Dear Dr. Graham:
Your newsletter about connecting with kids while traveling was interesting, but my question is more about what happens when I get back home. The minute I walk in the door my spouse wants to catch me up on all the challenges that have occurred while I was gone and to hand everything back over to me. I get that, because what he has been doing in my absence is hard. But to be honest, there are times I’m so exhausted that I have to fight the urge to turn around and walk back out the door.
The thing is, the same thing happens the minute I return to the office. Those I manage are waiting with problems I need to solve. But my own work has piled up, too. I have to travel at least 10 days a month. Is there any way to better manage this?
Empty on Reentry
My recommendation is that you craft realistic reentry plans for both home and work. Such plans should take others, including your spouse, into account. Here are some tips that might help:
1. Talk with your spouse about what sort of communication helps you both feel connected while you’re away. Before my husband and I had kids, we tried to call each other every day. But then we realized we were having the same exact conversation (“What did you have for dinner?”), which didn’t help us feel connected; so, we started talking only every other day. Talk about what makes each of you feel connected (Calls? Texts? A written note left somewhere?). A sense of connection while on the road might relieve some of the pressure to reconnect the moment you get home.
2. Make intentional efforts to show your spouse that you understand his role is hard, and that you are looking for ways to help. For instance, if you’re attending a conference that closes with a non-essential event, you might say, “I think I can cut out this meeting and take a flight that gets home earlier. Would that help you?” Then listen and act accordingly. Let your partner know that you’re trying to help when you can.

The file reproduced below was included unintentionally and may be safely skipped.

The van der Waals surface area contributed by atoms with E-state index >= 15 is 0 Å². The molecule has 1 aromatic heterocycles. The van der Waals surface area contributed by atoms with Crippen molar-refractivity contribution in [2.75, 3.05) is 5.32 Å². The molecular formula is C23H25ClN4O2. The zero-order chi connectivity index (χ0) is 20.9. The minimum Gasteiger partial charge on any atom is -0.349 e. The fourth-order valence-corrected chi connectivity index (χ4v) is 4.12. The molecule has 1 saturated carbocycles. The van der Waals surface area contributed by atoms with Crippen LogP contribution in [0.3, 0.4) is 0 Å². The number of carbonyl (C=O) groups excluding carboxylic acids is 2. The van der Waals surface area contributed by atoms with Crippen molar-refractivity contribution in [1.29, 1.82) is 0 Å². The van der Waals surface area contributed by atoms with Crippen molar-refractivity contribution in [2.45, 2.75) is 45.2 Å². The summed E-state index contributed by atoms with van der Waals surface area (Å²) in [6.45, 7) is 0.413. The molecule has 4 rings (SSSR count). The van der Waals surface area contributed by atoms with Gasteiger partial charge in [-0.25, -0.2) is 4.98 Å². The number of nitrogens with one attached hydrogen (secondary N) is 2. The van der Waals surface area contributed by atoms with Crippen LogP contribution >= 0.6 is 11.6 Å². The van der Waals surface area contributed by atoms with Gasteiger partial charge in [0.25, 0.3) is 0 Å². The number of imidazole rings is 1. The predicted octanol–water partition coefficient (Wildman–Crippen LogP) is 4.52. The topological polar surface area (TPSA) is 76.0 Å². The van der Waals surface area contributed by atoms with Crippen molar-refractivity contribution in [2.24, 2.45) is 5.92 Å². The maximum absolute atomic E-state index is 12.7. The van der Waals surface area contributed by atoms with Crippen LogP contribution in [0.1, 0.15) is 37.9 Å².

3. Establish a reentry routine at home. It might be that you need 30 minutes to change clothes and get re-centered before taking on the home role. Or, maybe you simply need to unpack your suitcase. Talk through some practical ideas that will work for both of you.
4. Establish a reentry routine at work. You might regularly reserve your first two hours back at the office to do whatever is nagging at you, or to simply clear your briefcase, your desk, and your mind. Or, if you often have a line of people waiting outside your office after you’ve been out of town, you may want to work from home for the first two hours of your initial day back. Then you’ll likely feel better prepared to start solving others’ problems. (Note: if you always have a line of people waiting for you upon your return, you may want to evaluate your delegation style and your team’s skills. If you’ve trained and empowered your team correctly, they should be able to manage most issues in your absence.)
5. Practice self-care while away. When traveling, it can be enticing to go out with coworkers every night, or to simply stay up late in your hotel room to watch a movie. But if you’re choosing to do things that are going to leave you worn out when you get home, that’s not fair to you, your family or your coworkers. Remember, the choices you make when you’re on the road are not just about you. How you care for yourself will play a part in how well you manage your reentry.